The research is delivered as a warning to asset managers, shareholders and bankers
Call it an act of the greatest folly, or simply one of greed. But it seems that the world’s energy companies are hell-bent on spending up to $6 trillion of shareholder funds and bank debt in the next decade on fossil fuel investments – assets that could well become stranded and worthless if the world acts to limit climate change.
This is the conclusion of a new report on the so-called “Carbon Bubble”, which highlights the fact that the bubble is getting bigger. It now estimates that between 60 and 80 per cent of the coal, oil and gas reserves of publicly listed companies could be classified as unburnable if the world is to achieve emissions reductions that offer the greatest chance of limiting average global warming to 2°C.
Research by Carbon Tracker and the Grantham Research Institute on Climate Change and the Environment at London School of Economics and Political Science shows that 200 major listed companies own 762 billion tonnes of carbon dioxide (CO2) through their reserves of coal, oil and gas. These reserves currently supports share value of $4 trillion and service $1.5 trillion in outstanding corporate debt.
But to achieve emissions reductions consistent with an 80 per cent chance of achieving the 2°C target, the fossil fuel reserves of these listed companies would likely have to comply with a budget of just 125 billion tonnes to 275 billion tonnes of CO2. That means cutting them by three quarters or more, even more than that estimated last year by the International Energy Agency.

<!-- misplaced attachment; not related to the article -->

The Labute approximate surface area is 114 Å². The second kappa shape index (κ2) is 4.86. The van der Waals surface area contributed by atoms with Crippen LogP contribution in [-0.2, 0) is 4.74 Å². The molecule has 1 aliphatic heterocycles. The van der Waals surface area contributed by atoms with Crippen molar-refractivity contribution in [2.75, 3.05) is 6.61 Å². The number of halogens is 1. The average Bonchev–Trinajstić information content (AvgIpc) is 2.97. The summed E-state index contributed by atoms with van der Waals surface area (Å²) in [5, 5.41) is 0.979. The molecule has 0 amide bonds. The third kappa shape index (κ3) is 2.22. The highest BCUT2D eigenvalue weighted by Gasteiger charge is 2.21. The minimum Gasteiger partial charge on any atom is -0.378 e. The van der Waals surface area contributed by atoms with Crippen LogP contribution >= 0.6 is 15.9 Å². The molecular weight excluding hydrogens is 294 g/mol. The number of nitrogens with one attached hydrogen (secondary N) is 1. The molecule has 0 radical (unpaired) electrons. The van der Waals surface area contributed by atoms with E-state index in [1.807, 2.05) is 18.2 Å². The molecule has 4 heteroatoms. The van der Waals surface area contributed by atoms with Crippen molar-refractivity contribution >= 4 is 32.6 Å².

To make matters worse, a further $674 billion was invested in new fossil fuel investments in 2012, and at the current rate more than $6 trillion will be invested over the coming decade – much, or even all of which could become stranded assets.
The research is delivered as a warning to asset managers, shareholders and bankers, but it comes in the same week that the principal market signal on climate change action, the international carbon price, plunged to new lows in Europe after the failure of the EU parliament to solve the damaging impact of a huge surplus of free and unused carbon credits.
The collapse of the carbon price is being painted as a failure of the market based system, when in fact it is really a failure of political will. In Australia, true to form, the mainstream media has been led by the political spin-doctors to focus on what amounts to economic trivia – the impact that a lower carbon price could have on forward estimates of budget revenues.
The larger and most significant implications, that of the need for companies to have an incentive to invest in action to decarbonise one of the world’s most emissions-intensive economies, is largely ignored. And don’t think that corporate Australia is not stupid enough to ignore what is clearly one of the key global mega-trends. The speech by Tony Shepherd, the chair of the Business Council of Australia, was confirmation of that – recognizing that Australia’s response to climate change was somewhere between “half-hearted and non-existent”, but at the same time calling on the government to effectively dismantle the very schemes that encourage the required investment.